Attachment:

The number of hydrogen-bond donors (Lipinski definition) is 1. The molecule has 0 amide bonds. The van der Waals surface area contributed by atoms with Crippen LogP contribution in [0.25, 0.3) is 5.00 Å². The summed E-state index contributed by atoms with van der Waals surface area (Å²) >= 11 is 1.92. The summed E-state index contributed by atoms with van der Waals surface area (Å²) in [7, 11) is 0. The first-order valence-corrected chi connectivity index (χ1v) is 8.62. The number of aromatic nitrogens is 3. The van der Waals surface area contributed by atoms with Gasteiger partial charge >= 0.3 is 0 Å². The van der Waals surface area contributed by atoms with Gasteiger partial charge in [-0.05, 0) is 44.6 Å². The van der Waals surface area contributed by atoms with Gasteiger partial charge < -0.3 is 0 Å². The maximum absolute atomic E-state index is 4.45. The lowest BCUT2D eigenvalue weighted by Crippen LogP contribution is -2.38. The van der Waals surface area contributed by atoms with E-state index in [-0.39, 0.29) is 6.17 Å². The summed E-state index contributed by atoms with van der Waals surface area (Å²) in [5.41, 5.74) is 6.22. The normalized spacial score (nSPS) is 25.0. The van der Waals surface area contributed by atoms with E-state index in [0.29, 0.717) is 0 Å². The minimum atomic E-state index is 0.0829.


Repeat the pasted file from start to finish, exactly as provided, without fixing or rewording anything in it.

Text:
The number of hydrogen-bond donors (Lipinski definition) is 1. The molecule has 0 amide bonds. The van der Waals surface area contributed by atoms with Crippen LogP contribution in [0.25, 0.3) is 5.00 Å². The summed E-state index contributed by atoms with van der Waals surface area (Å²) >= 11 is 1.92. The summed E-state index contributed by atoms with van der Waals surface area (Å²) in [7, 11) is 0. The first-order valence-corrected chi connectivity index (χ1v) is 8.62. The number of aromatic nitrogens is 3. The van der Waals surface area contributed by atoms with Gasteiger partial charge >= 0.3 is 0 Å². The van der Waals surface area contributed by atoms with Gasteiger partial charge in [-0.05, 0) is 44.6 Å². The van der Waals surface area contributed by atoms with Gasteiger partial charge < -0.3 is 0 Å². The maximum absolute atomic E-state index is 4.45. The lowest BCUT2D eigenvalue weighted by Crippen LogP contribution is -2.38. The van der Waals surface area contributed by atoms with E-state index in [-0.39, 0.29) is 6.17 Å². The summed E-state index contributed by atoms with van der Waals surface area (Å²) in [5.41, 5.74) is 6.22. The normalized spacial score (nSPS) is 25.0. The van der Waals surface area contributed by atoms with E-state index in [0.29, 0.717) is 0 Å². The minimum atomic E-state index is 0.0829.